I have to say, I’m laughing my butt off over this:
The Justice Department secretly obtained two months of telephone records of reporters and editors for The Associated Press in what the news cooperative’s top executive called a “massive and unprecedented intrusion” into how news organizations gather the news.
After years of doing their level best to obscure and/or justify the misconduct of the Obama administration, the Associated Press got the Chicago Way treatment themselves. They’re horrified that the Obama administration could do such a thing. It’s almost enough to make one believe in karma.
As in every one of the administration’s dozen scandals, we’re told that no one in a position of authority knew anything about this. Clearly, the word has gone out throughout the administration that you can do anything you want (ship guns to drug cartels, persecute the Tea Party and pro-Israel organizations, manufacture propaganda at government expense, spy on reporters, etc.) provided you just don’t tell your superiors.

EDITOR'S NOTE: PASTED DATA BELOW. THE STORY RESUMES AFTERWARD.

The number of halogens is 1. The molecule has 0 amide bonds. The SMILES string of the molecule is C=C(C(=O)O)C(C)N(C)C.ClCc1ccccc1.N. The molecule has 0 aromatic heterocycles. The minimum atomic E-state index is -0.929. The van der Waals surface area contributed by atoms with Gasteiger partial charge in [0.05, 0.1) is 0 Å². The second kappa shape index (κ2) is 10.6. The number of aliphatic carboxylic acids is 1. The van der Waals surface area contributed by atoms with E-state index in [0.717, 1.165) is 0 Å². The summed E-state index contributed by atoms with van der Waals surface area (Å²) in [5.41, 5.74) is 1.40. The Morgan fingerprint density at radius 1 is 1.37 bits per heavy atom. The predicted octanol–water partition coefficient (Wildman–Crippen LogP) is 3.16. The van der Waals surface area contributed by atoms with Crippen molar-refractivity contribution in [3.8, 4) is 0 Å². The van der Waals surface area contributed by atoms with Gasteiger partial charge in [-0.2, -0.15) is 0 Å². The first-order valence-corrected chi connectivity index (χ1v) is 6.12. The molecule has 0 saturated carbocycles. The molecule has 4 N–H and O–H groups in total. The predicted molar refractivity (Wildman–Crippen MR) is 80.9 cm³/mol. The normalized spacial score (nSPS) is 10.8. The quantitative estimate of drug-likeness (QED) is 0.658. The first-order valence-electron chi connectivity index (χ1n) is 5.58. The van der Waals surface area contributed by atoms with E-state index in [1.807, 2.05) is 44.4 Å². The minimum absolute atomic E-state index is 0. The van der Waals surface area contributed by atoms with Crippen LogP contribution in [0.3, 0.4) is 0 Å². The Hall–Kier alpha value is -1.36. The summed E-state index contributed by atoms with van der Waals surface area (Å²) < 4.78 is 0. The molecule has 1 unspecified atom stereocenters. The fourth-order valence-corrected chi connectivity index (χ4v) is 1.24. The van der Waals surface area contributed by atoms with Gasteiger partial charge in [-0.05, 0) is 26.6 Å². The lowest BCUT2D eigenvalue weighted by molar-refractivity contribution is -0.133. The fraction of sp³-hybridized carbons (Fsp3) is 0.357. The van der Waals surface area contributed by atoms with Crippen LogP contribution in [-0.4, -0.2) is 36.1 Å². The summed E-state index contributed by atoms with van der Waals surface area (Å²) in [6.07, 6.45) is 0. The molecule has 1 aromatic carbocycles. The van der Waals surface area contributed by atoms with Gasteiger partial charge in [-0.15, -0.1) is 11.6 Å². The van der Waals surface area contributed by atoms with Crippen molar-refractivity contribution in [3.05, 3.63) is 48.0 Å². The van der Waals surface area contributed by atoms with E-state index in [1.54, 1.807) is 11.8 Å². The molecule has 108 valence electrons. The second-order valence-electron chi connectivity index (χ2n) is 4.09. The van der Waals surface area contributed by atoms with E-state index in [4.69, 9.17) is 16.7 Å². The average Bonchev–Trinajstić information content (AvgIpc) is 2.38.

The administration says that its investigation of a leak regarding a foiled terrorist plot is important, because it directly compromised national security. Oh my goodness! A leak that compromised national security! It’s hard to imagine something so terrible could ever happen!
In fact, during the Bush administration there was a never-ending war of leaks against the administration, many of them extremely damaging. (Perhaps the worst was in 2006 when the New York Times and others exposed the details of the Treasury Department’s program to track terrorist finances, thereby making it possible for terrorists to move money undetected.) But did the Bush administration ever resort to this kind of spying on the press? Of course not.